I wrote a ballad with my friend Jason Ingram that felt quite lovely and might even have possibly worked as a radio single – and yet the form of it felt restrictive to me and like I was circling around but never getting to the heart of the matter. This lead to one of the harder decisions of this project: abandoning this version – even one with commercial potential – to try to write yet another entirely new version.
I had a few lyrical starts, and I brought them to the master of the slow-building epic: Andy Osenga. We went to work on it and found that this song didn’t get any easier even after so many versions…
The goal for this last incarnation was to follow Frederick Buechner’s advice which in essence is this: that before you affirm your creeds at the start of each day, you should read the daily headlines of the worst that happens in the world. If our greatest hopes can’t hold their own against our greatest fears, then they may not be worthy of our devotion. For our hope to be believable, it must be believable in the face of the worst that we see and know. So this is what we wanted to pit our idea of everything sad coming untrue against: relationships at the breaking point, death, and the isolation and despair that is the fallout of the Fall. Could even these be coming untrue? These thoughts became “Everything Sad Is Coming Untrue (Part 2)” – the song that closes my new record
By the time I was through, I had completed 5 versions of the song – two of which ended up on the official record and two more of which ended up as bonus songs on a special edition of the project. Did I ever get it right, though?
I’m certain there are more gifted writers than I who might have served this song better, but the work seemed to fall to me, and it was a responsibility that I didn’t take lightly. I’ve never worked harder on a song, and in the end, in spite of my limitations, I hope I did it some semblence of justice and helped others to feel a little of what I felt that first day when Doug McKelvey read the words and it kindled the hope that everything sad, even now, is coming untrue. And if I failed to do that, with 5 versions of the song It could never be said it was for lack of trying…
Everything Sad Is Coming Untrue (Part 1)
Jason Gray, Randall Goodgame, Jason Ingram
In the way the shadows hide
When the sun begins to rise
And in the way the world comes alive
At the first hint of spring
The frozen rivers run
The death of winter comes undone
Whispers of Kingdom Come
While the bluebird sings
Everything that I thought I knew
Everything sad is coming untrue
From the war torn city streets
To the trash the slum dogs eat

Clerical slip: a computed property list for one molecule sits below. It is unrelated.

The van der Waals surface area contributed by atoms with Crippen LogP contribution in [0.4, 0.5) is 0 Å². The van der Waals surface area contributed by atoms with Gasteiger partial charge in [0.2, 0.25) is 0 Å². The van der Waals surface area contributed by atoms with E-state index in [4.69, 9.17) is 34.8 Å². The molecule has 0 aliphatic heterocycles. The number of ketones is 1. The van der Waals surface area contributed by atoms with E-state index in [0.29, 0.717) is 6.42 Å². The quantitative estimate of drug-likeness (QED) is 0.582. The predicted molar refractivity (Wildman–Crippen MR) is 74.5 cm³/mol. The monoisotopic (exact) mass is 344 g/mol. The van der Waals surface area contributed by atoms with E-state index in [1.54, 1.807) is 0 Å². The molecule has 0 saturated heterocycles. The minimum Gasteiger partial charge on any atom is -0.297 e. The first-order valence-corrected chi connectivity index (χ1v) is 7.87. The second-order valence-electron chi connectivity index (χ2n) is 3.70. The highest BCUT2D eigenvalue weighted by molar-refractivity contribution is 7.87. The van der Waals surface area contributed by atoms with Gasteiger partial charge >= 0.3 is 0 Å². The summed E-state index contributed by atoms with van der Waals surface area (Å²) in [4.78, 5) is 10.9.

It seems so hard to believe
And meaningless to pray
But in Rwanda’s killing fields
Forgiveness blooms and heals
And the power of love reveals
The Kingdom come today as…
Life is coming alive
Death is destined to die
When we learn to live again
And let forgiveness win
There’s no wound that love won’t mend
And finally redeem
The Son of God woke in the ground
The angel laid the soldiers down
To bring the King his crown
Oh I believe
Everything Sad Is Coming Untrue (Part 2)
Jason Gray, Andy Osenga
You had to have that hard conversation
Where nothing hurts quite like the truth
And now you wonder what she’s thinking
Who she sees when she looks at you
How could it be everything sad is coming untrue?
Another nail in another coffin
Arms that held you return to dust
Yet in our grief we know death must be a liar
For no goodbye is ever good enough
How could it be everything sad is coming untrue?
Every father helpless and angry
Every mother with her heart on the shelf
Every daughter whose innocence was stolen
By every son who couldn’t help himself
The winter can make us wonder
If spring was ever true
But every winter breaks upon
The Easter lily’s bloom
Could it be everything sad is coming untrue?
Could you believe everything sad is coming untrue?
Broken hearts are being unbroken
Bitter words are being unspoken
The curse undone, the veil is parted
The garden gate will be left unguarded
Could it be everything sad is coming untrue?
Oh I believe everything sad is coming untrue
In the hands of the One who is making all things new
When the storm leaves there’s a silence
That says you don’t have to fear anymore
The trees look greener, the sky’s an ocean
The world is washed and starting over
(Jason’s new album can be pre-ordered at jasongraymusic.com. A free immediate download of the entire album is available immediately with the purchase of any of the special editions of the album.)